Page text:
The holiday season is a favorite time of year for many people. But, this time of year may also mean high levels of stress, depression, and anxiety. Often our bodies are the first place to shows signs of stress. Research increasingly supports the importance of the link between healthy minds, healthy bodies, and stress.
The Mind/Body Link: Think for a minute about the number of physical and health problems which are caused, or made worse, by stress. We talk about them all the time, but sometimes we underestimate the link between stress and health. Common stress related health problems include:
• Stomach Problems
• Poor sleep
• Muscle Soreness
All of these health problems are caused or made worse by stress. Family physicians estimate that up to two-thirds of visits to the doctor are for stress related symptoms. High levels of hostility, a common symptom of stress, is a stronger predictor of heart disease than high cholesterol, smoking or obesity!
Your body has a stress response that is helpful in the short run. Our stress response gives us momentary increases in energy, focus, and readiness for action. However if we remain in a chronic state of stress, it begins to wear us down. It is as if we are on “high alert” longer than our stress response system can tolerate.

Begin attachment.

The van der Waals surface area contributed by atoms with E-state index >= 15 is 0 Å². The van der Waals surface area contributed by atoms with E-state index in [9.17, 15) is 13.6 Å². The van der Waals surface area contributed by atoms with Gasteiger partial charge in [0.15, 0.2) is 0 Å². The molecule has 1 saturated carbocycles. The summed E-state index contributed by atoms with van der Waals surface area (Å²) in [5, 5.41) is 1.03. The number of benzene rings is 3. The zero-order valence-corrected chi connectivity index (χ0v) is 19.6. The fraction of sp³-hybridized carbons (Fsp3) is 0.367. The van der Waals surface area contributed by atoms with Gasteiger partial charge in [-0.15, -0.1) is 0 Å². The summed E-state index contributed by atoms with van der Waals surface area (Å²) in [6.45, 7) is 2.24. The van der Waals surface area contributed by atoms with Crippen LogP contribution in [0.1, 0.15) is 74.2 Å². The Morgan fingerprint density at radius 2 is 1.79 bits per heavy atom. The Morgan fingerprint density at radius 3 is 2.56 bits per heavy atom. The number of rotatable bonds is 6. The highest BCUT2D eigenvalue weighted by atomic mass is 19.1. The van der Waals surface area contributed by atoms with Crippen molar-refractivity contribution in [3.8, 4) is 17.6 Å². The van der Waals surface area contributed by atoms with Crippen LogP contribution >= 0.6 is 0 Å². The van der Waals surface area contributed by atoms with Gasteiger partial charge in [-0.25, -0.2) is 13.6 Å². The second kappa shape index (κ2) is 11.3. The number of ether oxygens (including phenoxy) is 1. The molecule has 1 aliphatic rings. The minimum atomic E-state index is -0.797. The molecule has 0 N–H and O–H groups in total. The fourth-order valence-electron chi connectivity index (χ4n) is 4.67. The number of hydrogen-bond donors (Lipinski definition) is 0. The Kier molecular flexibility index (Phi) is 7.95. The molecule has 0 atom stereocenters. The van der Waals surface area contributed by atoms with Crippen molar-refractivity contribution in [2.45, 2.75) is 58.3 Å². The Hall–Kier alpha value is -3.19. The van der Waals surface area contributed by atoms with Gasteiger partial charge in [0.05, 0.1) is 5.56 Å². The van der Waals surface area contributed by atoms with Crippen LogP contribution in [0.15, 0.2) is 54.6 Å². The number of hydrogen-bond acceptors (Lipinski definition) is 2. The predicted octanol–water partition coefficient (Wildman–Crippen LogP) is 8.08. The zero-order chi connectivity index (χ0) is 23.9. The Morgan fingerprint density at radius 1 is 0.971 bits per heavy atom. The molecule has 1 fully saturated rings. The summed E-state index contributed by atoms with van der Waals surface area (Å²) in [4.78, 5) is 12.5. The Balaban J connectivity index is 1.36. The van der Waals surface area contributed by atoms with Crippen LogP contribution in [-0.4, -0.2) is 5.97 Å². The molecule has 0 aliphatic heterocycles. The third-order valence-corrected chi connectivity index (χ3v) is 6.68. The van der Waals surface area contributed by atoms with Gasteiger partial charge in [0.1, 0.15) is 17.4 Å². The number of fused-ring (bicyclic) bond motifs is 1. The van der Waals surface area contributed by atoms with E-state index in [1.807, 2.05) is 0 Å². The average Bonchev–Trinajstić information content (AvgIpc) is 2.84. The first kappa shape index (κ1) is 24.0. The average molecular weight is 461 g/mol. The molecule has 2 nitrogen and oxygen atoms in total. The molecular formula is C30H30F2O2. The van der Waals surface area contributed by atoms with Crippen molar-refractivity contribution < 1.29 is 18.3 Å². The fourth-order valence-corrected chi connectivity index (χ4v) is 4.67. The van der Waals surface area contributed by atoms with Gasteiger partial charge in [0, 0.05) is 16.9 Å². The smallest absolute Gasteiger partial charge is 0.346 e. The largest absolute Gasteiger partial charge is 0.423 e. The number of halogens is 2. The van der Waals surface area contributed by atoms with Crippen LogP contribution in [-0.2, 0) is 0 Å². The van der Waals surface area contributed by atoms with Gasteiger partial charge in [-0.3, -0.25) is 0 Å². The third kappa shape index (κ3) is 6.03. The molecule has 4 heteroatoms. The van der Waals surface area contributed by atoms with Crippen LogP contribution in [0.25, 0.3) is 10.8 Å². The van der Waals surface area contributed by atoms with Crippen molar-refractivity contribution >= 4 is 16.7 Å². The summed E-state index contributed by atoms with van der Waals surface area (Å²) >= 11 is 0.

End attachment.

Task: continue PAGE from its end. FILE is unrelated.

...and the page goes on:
Causes of Holiday Stress: Psychologists and other researchers have learned more about how changing behavior patterns and changing your outlook can reduce the impact of stress on your body and your life. Trying to identify the cause of your stress is a good place to start. Several factors might be contributing to your stress level during the holiday season. These might include:
• Busier than normal schedule
• Increase depression as the days become shorter (seasonal depression)
• Stress from illness, like colds and flu
• Feeling more lonely than normal if this is your first holiday after a loss
• Financial stress
Ways to Cope: The holiday season is probably not the best time to do a complete overhaul your stress coping strategies. Rather, making sure you continue to use some tried and true coping strategies is likely your best bet. Thus, going on a new diet or starting a new exercise program may not be feasible when you are extra busy. But, try a few simple strategies like:
•Get some support from family and friends: Sometimes just telling someone about routine stress is a great place to start.
• Talk to your doctor, or mental health professional, about stress or depression: If you are worried that some health problem or emotional problem is tress related, talk to your doctor.
• Avoid new “bad’ habits: At a minimum, it is helpful to avoid making things worse by restarting an unhealthy habit, like smoking, overeating, or overuse of alcohol.
• Keep your expectations realistic: Whether it is your schedule, your mood, or your commitments, try to keep things balanced. Your holiday season probably won’t be stress free. Don’t put added pressure on yourself by thinking that you should never feel a little stressed out.